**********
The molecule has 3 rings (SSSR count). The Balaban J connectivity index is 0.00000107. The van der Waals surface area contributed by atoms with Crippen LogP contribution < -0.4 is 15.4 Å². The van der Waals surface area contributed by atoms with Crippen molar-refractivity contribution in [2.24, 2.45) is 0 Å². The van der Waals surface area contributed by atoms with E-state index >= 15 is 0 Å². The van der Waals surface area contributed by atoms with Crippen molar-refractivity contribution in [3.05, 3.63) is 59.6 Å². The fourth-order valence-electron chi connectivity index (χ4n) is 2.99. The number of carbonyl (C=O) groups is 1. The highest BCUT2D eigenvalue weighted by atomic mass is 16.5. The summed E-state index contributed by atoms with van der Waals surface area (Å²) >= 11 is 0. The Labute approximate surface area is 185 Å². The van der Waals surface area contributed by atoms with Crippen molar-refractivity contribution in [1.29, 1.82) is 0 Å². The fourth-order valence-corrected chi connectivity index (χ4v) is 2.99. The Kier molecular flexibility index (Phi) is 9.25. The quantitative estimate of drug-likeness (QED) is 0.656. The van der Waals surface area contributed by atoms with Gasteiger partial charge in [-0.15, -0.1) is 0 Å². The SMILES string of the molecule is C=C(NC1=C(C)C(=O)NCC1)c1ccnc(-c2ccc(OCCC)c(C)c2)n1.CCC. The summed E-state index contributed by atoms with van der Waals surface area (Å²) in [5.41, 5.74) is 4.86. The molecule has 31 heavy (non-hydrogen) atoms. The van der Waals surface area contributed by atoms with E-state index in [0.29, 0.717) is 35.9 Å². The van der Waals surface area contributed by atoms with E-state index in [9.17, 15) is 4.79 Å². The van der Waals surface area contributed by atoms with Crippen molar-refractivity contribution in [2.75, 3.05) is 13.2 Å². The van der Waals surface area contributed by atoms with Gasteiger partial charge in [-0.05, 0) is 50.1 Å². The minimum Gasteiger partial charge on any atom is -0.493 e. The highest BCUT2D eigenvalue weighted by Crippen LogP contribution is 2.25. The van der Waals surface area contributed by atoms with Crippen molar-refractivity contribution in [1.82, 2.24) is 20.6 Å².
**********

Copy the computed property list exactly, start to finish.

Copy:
The molecule has 3 rings (SSSR count). The Balaban J connectivity index is 0.00000107. The van der Waals surface area contributed by atoms with Crippen LogP contribution < -0.4 is 15.4 Å². The van der Waals surface area contributed by atoms with Crippen molar-refractivity contribution in [2.24, 2.45) is 0 Å². The van der Waals surface area contributed by atoms with E-state index >= 15 is 0 Å². The van der Waals surface area contributed by atoms with Crippen molar-refractivity contribution in [3.05, 3.63) is 59.6 Å². The fourth-order valence-electron chi connectivity index (χ4n) is 2.99. The number of carbonyl (C=O) groups is 1. The highest BCUT2D eigenvalue weighted by atomic mass is 16.5. The summed E-state index contributed by atoms with van der Waals surface area (Å²) >= 11 is 0. The Labute approximate surface area is 185 Å². The van der Waals surface area contributed by atoms with Crippen molar-refractivity contribution in [1.29, 1.82) is 0 Å². The fourth-order valence-corrected chi connectivity index (χ4v) is 2.99. The Kier molecular flexibility index (Phi) is 9.25. The quantitative estimate of drug-likeness (QED) is 0.656. The van der Waals surface area contributed by atoms with Gasteiger partial charge in [-0.15, -0.1) is 0 Å². The SMILES string of the molecule is C=C(NC1=C(C)C(=O)NCC1)c1ccnc(-c2ccc(OCCC)c(C)c2)n1.CCC. The summed E-state index contributed by atoms with van der Waals surface area (Å²) in [5.41, 5.74) is 4.86. The molecule has 31 heavy (non-hydrogen) atoms. The van der Waals surface area contributed by atoms with E-state index in [0.29, 0.717) is 35.9 Å². The van der Waals surface area contributed by atoms with E-state index in [9.17, 15) is 4.79 Å². The van der Waals surface area contributed by atoms with Crippen molar-refractivity contribution in [2.75, 3.05) is 13.2 Å². The van der Waals surface area contributed by atoms with Gasteiger partial charge in [-0.05, 0) is 50.1 Å². The minimum Gasteiger partial charge on any atom is -0.493 e. The highest BCUT2D eigenvalue weighted by Crippen LogP contribution is 2.25. The van der Waals surface area contributed by atoms with Crippen molar-refractivity contribution in [1.82, 2.24) is 20.6 Å².